What We Talk About When We Talk About Anne Frank Summary & Study Guide

Nathan Englander
This Study Guide consists of approximately 43 pages of chapter summaries, quotes, character analysis, themes, and more - everything you need to sharpen your knowledge of What We Talk About When We Talk About Anne Frank.
This section contains 505 words
(approx. 2 pages at 400 words per page)
Buy the What We Talk About When We Talk About Anne Frank Study Guide

What We Talk About When We Talk About Anne Frank Summary & Study Guide Description

What We Talk About When We Talk About Anne Frank Summary & Study Guide includes comprehensive information and analysis to help you understand the book. This study guide contains the following sections:

This detailed literature summary also contains Quotes and a Free Quiz on What We Talk About When We Talk About Anne Frank by Nathan Englander.

The following version of this book was used to create this study guide: Englander, Nathan. What We Talk About When We Talk About Anne Frank. Knopf, 2012.

The story begins with an unnamed narrator disagreeing with a visitor, Mark, over the differences between Israel and the United States. With glib sarcasm between them escalating, the narrator’s wife, Deb, and Mark’s wife Lauren prompt the two to change subject, so they begin to discuss their families. We learn that Deb and Lauren went to yeshiva, or Orthodox Jewish school, together in New York, before moving apart. They have recently reconnected, and Mark and Lauren have come from Israel in part to visit the narrator and Deb in South Florida.

As the two couples discuss their families—at one point briefly meeting the narrator and Deb’s teenage son, Trevor—they also begin to drink vodka, reminiscent of Raymond Carver’s famous short story, “What We Talk About What We Talk About Love.” The narrator proves himself to be somewhat biased against Mark and Lauren, refusing to call them by their chosen Hebrew names of Yerucham and Shoshana and commenting sardonically on their Orthodox appearance and behaviors to us readers. However, Mark does not make things easy: the two men continue to argue now and again about aspects of Judaism especially. Deb, meanwhile, expresses a special interest in Mark’s parents, as they are survivors of the Holocaust—a topic which we learn fascinates Deb to an unusual degree.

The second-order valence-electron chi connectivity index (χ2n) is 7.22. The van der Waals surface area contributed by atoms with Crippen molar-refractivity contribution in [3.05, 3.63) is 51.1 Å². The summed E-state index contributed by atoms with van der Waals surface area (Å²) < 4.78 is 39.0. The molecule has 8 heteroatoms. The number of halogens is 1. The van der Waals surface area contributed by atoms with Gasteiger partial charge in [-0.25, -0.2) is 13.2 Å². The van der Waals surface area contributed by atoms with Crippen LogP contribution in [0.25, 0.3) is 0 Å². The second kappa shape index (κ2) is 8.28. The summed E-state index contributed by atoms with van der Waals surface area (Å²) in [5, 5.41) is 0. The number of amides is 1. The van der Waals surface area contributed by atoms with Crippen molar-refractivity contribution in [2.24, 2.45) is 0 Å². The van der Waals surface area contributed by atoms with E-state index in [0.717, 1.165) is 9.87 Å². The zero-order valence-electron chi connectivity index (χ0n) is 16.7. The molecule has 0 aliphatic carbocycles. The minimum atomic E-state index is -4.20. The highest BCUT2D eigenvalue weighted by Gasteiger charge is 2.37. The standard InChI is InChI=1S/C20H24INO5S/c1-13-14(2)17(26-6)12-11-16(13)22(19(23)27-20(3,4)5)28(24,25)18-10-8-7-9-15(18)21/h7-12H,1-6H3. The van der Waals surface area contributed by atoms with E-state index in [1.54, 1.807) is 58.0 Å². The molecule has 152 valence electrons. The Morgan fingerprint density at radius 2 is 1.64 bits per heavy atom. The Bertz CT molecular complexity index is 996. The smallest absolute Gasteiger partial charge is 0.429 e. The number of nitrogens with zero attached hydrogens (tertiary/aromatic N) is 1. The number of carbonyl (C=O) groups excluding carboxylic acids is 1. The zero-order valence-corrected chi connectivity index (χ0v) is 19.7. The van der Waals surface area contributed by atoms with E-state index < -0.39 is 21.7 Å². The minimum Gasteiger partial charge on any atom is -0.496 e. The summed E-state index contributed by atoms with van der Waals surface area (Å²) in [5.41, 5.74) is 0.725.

After some further discussion about the Holocaust, including an anecdote told by Mark about his father that ends with a joke rather than a moral lesson, Deb reveals that they could smoke the pot she found in their son’s room. The narrator, surprised by this secret, feels disoriented, but he and Deb soon reconcile. In a pivotal moment, Mark dismisses Deb’s obsession with the Holocaust by saying that it is not enough to build a Jewish life upon, using Trev as an example; rather, they need to rely on Jewish rituals, like him and Lauren, to prevent intermarriage, the next future danger to Judaism.

Despite the tension, Mark and Deb find common ground, and the four go outside to dance in the warm summer rain. The climax of the story occurs near the end, when they enter the pantry to find snacks. The narrator brings up the “Anne Frank game” that Deb likes to play, wherein she tries to imagine whether or not their Christian friends would hide them in case of another Holocaust. After playing it with a few of their neighbors and business associates, Deb plays it with the narrator, and claims that he would save her. When Lauren and Mark play, however, it becomes clear after a prolonged silence that Lauren does not believe Mark, no longer Jewish in this hypothetical scenario, would risk his life for her and their children. The story ends with the narrator unsure of how to proceed and afraid to exit the room.

Read more from the Study Guide

This section contains 505 words
(approx. 2 pages at 400 words per page)
Buy the What We Talk About When We Talk About Anne Frank Study Guide
Copyrights
BookRags
What We Talk About When We Talk About Anne Frank from BookRags. (c)2017 BookRags, Inc. All rights reserved.
Follow Us on Facebook